Data reported to date by iStar across four trials in more than 150 patients consistently show that MINIject demonstrates a balance of powerful and sustained IOP reduction with a positive safety profile. The company also touts that MINIject's efficacy and safety profile make the implant optimal for treatment in a broader glaucoma population.
The company is already rolling out the device in select European regions, and the first commercial implantations have already taken place in Germany.
"I'm very pleased that I'm now able to offer the MINIject supraciliary device as a treatment option to my mild-to-moderate glaucoma patients, the first of which was treated successfully today," said Burkhard Dick, head of the ophthalmology department at the University Eye Hospital in Bochum, Germany. "Based on results so far, MINIject may open up new treatment paradigms for patients with glaucoma across Europe."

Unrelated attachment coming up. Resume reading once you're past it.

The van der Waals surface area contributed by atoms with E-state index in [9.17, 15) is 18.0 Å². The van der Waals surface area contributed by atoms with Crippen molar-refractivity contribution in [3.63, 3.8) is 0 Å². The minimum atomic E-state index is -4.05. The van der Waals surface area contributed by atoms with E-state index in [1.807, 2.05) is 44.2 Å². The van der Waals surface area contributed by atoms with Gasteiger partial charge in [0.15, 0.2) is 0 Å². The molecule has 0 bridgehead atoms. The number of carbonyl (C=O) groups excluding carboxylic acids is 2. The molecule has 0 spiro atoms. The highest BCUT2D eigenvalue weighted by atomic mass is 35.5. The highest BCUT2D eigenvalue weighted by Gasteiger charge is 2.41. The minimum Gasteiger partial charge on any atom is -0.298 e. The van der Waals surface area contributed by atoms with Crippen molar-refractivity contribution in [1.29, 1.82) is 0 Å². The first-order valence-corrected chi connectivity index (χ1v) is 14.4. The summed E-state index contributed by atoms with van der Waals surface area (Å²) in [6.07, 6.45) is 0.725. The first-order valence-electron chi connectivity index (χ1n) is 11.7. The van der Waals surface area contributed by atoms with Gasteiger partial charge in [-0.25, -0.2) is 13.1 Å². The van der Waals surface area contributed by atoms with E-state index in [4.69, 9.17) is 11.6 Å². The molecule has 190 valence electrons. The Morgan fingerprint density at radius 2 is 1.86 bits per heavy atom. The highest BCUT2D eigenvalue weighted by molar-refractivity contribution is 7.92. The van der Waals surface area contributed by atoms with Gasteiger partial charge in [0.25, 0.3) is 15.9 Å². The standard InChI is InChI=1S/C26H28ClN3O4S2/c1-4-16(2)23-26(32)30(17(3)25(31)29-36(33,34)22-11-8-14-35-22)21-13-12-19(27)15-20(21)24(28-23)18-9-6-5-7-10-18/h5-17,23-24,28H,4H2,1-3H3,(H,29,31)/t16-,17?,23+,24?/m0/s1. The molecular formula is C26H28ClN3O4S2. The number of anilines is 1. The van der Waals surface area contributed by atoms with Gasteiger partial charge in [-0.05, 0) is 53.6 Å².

As MD+DI reported last year, strong one-year results from the company's STAR-II European trial were presented at the 2020 meeting of the American Academy of Ophthalmology (AAO). More recently, positive two-year results from the trial were presented at this year's AAO meeting, demonstrating a sustained powerful efficacy and safety outcome in patients with open-angle glaucoma.
MINIject is currently being investigated in STAR-V, a pivotal study, which FDA gave its blessing for in July. The study is expected to enroll more than 350 patients with primary open-angle glaucoma.